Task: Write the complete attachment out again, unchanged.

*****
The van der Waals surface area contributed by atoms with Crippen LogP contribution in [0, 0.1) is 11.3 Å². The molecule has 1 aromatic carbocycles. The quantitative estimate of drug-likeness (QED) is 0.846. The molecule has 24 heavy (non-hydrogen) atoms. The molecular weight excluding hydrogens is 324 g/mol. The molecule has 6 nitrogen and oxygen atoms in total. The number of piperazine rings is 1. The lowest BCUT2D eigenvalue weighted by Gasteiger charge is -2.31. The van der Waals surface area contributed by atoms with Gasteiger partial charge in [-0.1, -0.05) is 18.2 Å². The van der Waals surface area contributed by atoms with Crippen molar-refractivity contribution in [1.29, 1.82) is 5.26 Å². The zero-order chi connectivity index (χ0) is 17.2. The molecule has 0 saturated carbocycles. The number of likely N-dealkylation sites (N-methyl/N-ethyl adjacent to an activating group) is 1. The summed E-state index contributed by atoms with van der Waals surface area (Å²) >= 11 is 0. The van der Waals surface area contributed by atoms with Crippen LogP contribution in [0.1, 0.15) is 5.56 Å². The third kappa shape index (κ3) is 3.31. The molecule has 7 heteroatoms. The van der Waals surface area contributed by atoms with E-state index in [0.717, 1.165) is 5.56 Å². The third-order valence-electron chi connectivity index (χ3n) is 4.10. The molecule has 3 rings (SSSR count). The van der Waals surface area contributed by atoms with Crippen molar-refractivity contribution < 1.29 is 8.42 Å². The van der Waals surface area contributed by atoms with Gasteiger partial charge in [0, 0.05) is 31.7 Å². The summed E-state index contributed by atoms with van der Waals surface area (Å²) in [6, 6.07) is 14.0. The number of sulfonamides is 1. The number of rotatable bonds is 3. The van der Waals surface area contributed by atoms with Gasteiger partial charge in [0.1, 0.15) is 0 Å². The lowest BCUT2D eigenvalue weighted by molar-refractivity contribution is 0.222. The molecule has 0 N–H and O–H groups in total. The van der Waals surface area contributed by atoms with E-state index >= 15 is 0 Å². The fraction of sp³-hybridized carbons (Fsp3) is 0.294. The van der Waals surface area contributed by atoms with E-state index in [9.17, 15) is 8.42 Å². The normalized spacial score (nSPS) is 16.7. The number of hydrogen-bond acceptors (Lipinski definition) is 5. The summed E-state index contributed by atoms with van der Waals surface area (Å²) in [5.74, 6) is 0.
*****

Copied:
The van der Waals surface area contributed by atoms with Crippen LogP contribution in [0, 0.1) is 11.3 Å². The molecule has 1 aromatic carbocycles. The quantitative estimate of drug-likeness (QED) is 0.846. The molecule has 24 heavy (non-hydrogen) atoms. The molecular weight excluding hydrogens is 324 g/mol. The molecule has 6 nitrogen and oxygen atoms in total. The number of piperazine rings is 1. The lowest BCUT2D eigenvalue weighted by Gasteiger charge is -2.31. The van der Waals surface area contributed by atoms with Gasteiger partial charge in [-0.1, -0.05) is 18.2 Å². The van der Waals surface area contributed by atoms with Crippen molar-refractivity contribution in [1.29, 1.82) is 5.26 Å². The zero-order chi connectivity index (χ0) is 17.2. The molecule has 0 saturated carbocycles. The number of likely N-dealkylation sites (N-methyl/N-ethyl adjacent to an activating group) is 1. The summed E-state index contributed by atoms with van der Waals surface area (Å²) >= 11 is 0. The van der Waals surface area contributed by atoms with Crippen LogP contribution in [0.1, 0.15) is 5.56 Å². The third kappa shape index (κ3) is 3.31. The molecule has 7 heteroatoms. The van der Waals surface area contributed by atoms with E-state index in [0.717, 1.165) is 5.56 Å². The third-order valence-electron chi connectivity index (χ3n) is 4.10. The molecule has 3 rings (SSSR count). The van der Waals surface area contributed by atoms with Crippen molar-refractivity contribution < 1.29 is 8.42 Å². The van der Waals surface area contributed by atoms with Gasteiger partial charge in [0, 0.05) is 31.7 Å². The summed E-state index contributed by atoms with van der Waals surface area (Å²) in [6, 6.07) is 14.0. The number of sulfonamides is 1. The number of rotatable bonds is 3. The van der Waals surface area contributed by atoms with Gasteiger partial charge in [0.1, 0.15) is 0 Å². The lowest BCUT2D eigenvalue weighted by molar-refractivity contribution is 0.222. The molecule has 0 N–H and O–H groups in total. The van der Waals surface area contributed by atoms with E-state index >= 15 is 0 Å². The fraction of sp³-hybridized carbons (Fsp3) is 0.294. The van der Waals surface area contributed by atoms with E-state index in [9.17, 15) is 8.42 Å². The normalized spacial score (nSPS) is 16.7. The number of hydrogen-bond acceptors (Lipinski definition) is 5. The summed E-state index contributed by atoms with van der Waals surface area (Å²) in [5.74, 6) is 0.